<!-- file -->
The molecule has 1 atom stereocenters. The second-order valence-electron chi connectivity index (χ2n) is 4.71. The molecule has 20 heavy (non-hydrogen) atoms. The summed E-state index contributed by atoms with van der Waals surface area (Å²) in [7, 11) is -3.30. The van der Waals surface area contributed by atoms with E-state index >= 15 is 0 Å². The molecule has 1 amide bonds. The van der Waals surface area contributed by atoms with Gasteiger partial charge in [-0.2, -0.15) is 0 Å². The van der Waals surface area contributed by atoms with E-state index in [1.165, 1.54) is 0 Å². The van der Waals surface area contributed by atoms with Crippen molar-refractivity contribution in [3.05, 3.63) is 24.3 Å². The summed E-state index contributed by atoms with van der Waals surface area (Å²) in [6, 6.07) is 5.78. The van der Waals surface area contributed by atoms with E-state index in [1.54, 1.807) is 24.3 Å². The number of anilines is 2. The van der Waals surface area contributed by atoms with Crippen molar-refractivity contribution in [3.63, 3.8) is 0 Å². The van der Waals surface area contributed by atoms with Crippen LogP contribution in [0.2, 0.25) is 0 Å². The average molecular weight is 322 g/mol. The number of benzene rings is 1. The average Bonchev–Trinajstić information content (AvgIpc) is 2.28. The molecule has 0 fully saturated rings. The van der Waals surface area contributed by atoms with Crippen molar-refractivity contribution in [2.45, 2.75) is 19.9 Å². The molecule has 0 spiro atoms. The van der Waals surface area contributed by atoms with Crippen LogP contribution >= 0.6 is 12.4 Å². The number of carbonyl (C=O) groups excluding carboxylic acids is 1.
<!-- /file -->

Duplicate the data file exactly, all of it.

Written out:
The molecule has 1 atom stereocenters. The second-order valence-electron chi connectivity index (χ2n) is 4.71. The molecule has 20 heavy (non-hydrogen) atoms. The summed E-state index contributed by atoms with van der Waals surface area (Å²) in [7, 11) is -3.30. The van der Waals surface area contributed by atoms with E-state index >= 15 is 0 Å². The molecule has 1 amide bonds. The van der Waals surface area contributed by atoms with Gasteiger partial charge in [-0.2, -0.15) is 0 Å². The van der Waals surface area contributed by atoms with E-state index in [1.165, 1.54) is 0 Å². The van der Waals surface area contributed by atoms with Crippen molar-refractivity contribution in [3.05, 3.63) is 24.3 Å². The summed E-state index contributed by atoms with van der Waals surface area (Å²) in [6, 6.07) is 5.78. The van der Waals surface area contributed by atoms with E-state index in [1.54, 1.807) is 24.3 Å². The number of anilines is 2. The van der Waals surface area contributed by atoms with Crippen molar-refractivity contribution in [3.63, 3.8) is 0 Å². The van der Waals surface area contributed by atoms with Crippen LogP contribution in [0.2, 0.25) is 0 Å². The average molecular weight is 322 g/mol. The number of benzene rings is 1. The average Bonchev–Trinajstić information content (AvgIpc) is 2.28. The molecule has 0 fully saturated rings. The van der Waals surface area contributed by atoms with Crippen molar-refractivity contribution in [2.45, 2.75) is 19.9 Å². The molecule has 0 spiro atoms. The van der Waals surface area contributed by atoms with Crippen LogP contribution >= 0.6 is 12.4 Å². The number of carbonyl (C=O) groups excluding carboxylic acids is 1.